This tutorial is a detailed guide on how to install Flash in Ubuntu, specifically Ubuntu 13.10 Saucy Salamander. I documented three ways to do it, two methods covering installing from the official repositories and one method for installing it manually from the official website. Screenshots for beginners on how to use the USC are also available.
This tutorial focuses on showing the use of one of the new features introduced in Ubuntu 13.10, namely Smart Scopes. With Mir being postponed, Saucy Salamander didn’t have a lot of new features, focusing on stability rather than trying to break new grounds. Smart Scopes is one of the main additions to Dash in Saucy.
UrbanTerror features a wonderful online experience, taking place over dozens of maps resembling various urban locations. The motto of the game is "fun over realism", and UrbanTerror encompasses a fast-paced gameplay along with some pretty neat features.
A shell is a command interpreter which allows you to interact with the computer. The way things work is pretty simple: you type in commands, the shell reads them, performs the tasks it was asked to do, and finally it sends the results to the standard output, which is usually the screen.
Basically, you will have to create an XML file inside the ~/.mozilla/firefox/XYZ.default/searchplugins directory (replace XYZ with your profile's characters, could be any name there), with the following content (I will use Ubuntu Forums for this example):
Tutorial about installing software in Ubuntu.
There used to be a popular tutorial for beginners about this titled How to install ANYTHING in Ubuntu!, however it has not been updated since 2006 and it is a bit outdated (some of it still applies though).
Aliases are custom commands which can replace a longer command or a group of commands, thus making it faster and easier to execute particular tasks by only typing a few characters. For example, one can only type upgrade instead of typing sudo apt-get upgrade && sudo apt-get upgrade and upgrade his Debian-based system. Aliases are very useful time-savers.
Android is one of the most popular operating systems today which offers a lot of features for today’s smartphone users. Ubuntu is a free Linux OS which offers various applications designed for this OS, many of which cannot run with Android. To gain access to both Android & Ubuntu at the same time, and use these interesting applications you need a rooted Android mobile device. This tutorial will explain how to run Ubuntu on your Android phone.
In this tutorial I’ll show how to get some nicely colored man pages by adding several lines inside the .bashrc file, explaining what the code means and how it works.
GNU find is a powerful command-line utility that lets you search for files and folders in a hierarchical tree directory structure. It is the backend for all those utilities out there like the graphical searching in KDE or GNOME. However, find can be a little hard to handle at first by beginners.
The older way of doing this, with gconftool-2 doesn’t seem to work anymore in GNOME 3 – used to be something like: gconftool-2 –type string –set /desktop/gnome/background/picture_filename “/full/path/to/file.png”.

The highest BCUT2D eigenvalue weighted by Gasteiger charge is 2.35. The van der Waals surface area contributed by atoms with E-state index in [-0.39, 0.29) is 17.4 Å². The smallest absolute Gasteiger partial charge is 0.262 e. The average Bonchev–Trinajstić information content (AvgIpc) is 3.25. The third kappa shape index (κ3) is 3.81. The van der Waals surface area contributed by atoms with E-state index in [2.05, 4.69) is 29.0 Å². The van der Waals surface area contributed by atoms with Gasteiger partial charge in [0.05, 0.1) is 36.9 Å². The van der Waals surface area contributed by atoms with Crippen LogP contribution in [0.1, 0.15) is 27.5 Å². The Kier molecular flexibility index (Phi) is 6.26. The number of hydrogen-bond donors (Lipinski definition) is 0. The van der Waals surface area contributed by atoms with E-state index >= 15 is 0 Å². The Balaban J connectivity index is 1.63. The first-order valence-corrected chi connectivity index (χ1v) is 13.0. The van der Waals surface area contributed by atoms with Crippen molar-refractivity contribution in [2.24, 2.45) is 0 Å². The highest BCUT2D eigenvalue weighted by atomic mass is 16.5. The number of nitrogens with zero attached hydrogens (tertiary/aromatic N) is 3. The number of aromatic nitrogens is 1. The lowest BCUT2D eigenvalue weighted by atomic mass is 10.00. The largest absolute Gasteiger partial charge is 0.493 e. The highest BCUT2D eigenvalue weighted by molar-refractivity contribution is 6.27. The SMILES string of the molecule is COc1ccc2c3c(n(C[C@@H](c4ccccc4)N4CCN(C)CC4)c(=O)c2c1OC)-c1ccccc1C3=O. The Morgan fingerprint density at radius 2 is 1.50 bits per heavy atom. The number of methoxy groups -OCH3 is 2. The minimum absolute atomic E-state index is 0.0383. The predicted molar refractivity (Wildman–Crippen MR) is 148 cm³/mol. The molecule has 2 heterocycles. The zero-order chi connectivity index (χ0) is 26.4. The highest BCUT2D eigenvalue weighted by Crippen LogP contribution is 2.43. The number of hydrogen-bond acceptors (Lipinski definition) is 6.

This tutorial targets especially beginners in Linux and particularly Ubuntu, users who have just recently switched from Windows to Ubuntu and are facing this question: "how can I compile and run my C or C++ programs in Ubuntu?".
This tutorial was written for Firefox 4 and Ubuntu 11.04, however pretty much everything contained here applies to older releases and will probably work in future versions too. This how-to covers pretty much everything needed to get you started with Firefox: installing Flash, customizing it, installing add-ons and themes, and useful tips for working faster with it.
AssaultCube is a popular cross-platform first-person shooter with pretty low hardware requirements, with a fast gameplay and many modes – including the classic CTF, TDM, FFA, or the popular TOSOK (Team One Shot One Kill), LSS (Last Swiss Standing), or HTF (Hold the Flag).
This is a quick, simple tip (but maybe no very obvious for the first time) for getting back the volume control tray icon in case you removed it by mistake. The volume control tray icon is actually included in the “Indicator Applet”, together with the Internet connections and the chat/mail/messenger icons, rather than being available by itself.
Not long ago Mozilla changed the release cycle of Firefox, so that major new versions (Firefox 5, 6 and so on) will be released every 2-3 months. Currently, the latest alpha release is Firefox 6 Aurora, while the latest beta development version is Firefox Beta 5, which has made it into the Firefox Next PPA already.
The latest KDE security update, 4.6.4, is now available in the Kubuntu Updates PPA. This release brings several new features, including:
I guess this has been around for some time, however I was not aware of it. I bumped into it in a thread on UbuntuForums, and decided to give it a try.